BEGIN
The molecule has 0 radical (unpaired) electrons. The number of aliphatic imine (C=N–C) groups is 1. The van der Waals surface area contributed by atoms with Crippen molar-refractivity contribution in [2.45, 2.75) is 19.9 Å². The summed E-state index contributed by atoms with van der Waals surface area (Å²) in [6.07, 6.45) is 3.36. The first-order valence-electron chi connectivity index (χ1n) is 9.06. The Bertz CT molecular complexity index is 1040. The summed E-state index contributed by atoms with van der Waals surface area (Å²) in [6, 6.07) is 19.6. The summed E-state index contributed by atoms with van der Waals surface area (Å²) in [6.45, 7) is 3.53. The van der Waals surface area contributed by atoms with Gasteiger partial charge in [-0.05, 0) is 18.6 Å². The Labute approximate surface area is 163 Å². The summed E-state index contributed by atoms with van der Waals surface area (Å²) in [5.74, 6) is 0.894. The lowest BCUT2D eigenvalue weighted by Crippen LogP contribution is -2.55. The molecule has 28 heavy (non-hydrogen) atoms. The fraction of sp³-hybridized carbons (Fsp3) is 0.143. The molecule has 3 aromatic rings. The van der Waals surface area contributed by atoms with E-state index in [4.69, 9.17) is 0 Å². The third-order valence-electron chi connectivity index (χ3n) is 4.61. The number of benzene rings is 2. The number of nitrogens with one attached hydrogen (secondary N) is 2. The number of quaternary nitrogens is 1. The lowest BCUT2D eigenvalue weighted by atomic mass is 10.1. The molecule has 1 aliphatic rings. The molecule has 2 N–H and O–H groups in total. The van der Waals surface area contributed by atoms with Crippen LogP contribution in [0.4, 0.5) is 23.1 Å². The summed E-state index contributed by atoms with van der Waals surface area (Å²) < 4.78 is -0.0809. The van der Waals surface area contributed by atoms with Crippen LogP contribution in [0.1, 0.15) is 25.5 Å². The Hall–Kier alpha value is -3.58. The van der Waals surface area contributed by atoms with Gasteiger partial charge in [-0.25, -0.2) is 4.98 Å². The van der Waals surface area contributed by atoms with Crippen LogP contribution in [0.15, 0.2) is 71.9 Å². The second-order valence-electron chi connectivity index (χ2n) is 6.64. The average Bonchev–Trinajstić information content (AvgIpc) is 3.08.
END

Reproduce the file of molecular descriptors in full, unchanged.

The molecule has 0 radical (unpaired) electrons. The number of aliphatic imine (C=N–C) groups is 1. The van der Waals surface area contributed by atoms with Crippen molar-refractivity contribution in [2.45, 2.75) is 19.9 Å². The summed E-state index contributed by atoms with van der Waals surface area (Å²) in [6.07, 6.45) is 3.36. The first-order valence-electron chi connectivity index (χ1n) is 9.06. The Bertz CT molecular complexity index is 1040. The summed E-state index contributed by atoms with van der Waals surface area (Å²) in [6, 6.07) is 19.6. The summed E-state index contributed by atoms with van der Waals surface area (Å²) in [6.45, 7) is 3.53. The van der Waals surface area contributed by atoms with Gasteiger partial charge in [-0.05, 0) is 18.6 Å². The Labute approximate surface area is 163 Å². The summed E-state index contributed by atoms with van der Waals surface area (Å²) in [5.74, 6) is 0.894. The lowest BCUT2D eigenvalue weighted by Crippen LogP contribution is -2.55. The molecule has 28 heavy (non-hydrogen) atoms. The fraction of sp³-hybridized carbons (Fsp3) is 0.143. The molecule has 3 aromatic rings. The van der Waals surface area contributed by atoms with E-state index in [4.69, 9.17) is 0 Å². The third-order valence-electron chi connectivity index (χ3n) is 4.61. The number of benzene rings is 2. The number of nitrogens with one attached hydrogen (secondary N) is 2. The number of quaternary nitrogens is 1. The lowest BCUT2D eigenvalue weighted by atomic mass is 10.1. The molecule has 1 aliphatic rings. The molecule has 2 N–H and O–H groups in total. The van der Waals surface area contributed by atoms with Crippen LogP contribution in [0.4, 0.5) is 23.1 Å². The summed E-state index contributed by atoms with van der Waals surface area (Å²) < 4.78 is -0.0809. The van der Waals surface area contributed by atoms with Crippen LogP contribution in [0.1, 0.15) is 25.5 Å². The Hall–Kier alpha value is -3.58. The van der Waals surface area contributed by atoms with Gasteiger partial charge in [-0.25, -0.2) is 4.98 Å². The van der Waals surface area contributed by atoms with Crippen LogP contribution in [0.15, 0.2) is 71.9 Å². The second-order valence-electron chi connectivity index (χ2n) is 6.64. The average Bonchev–Trinajstić information content (AvgIpc) is 3.08.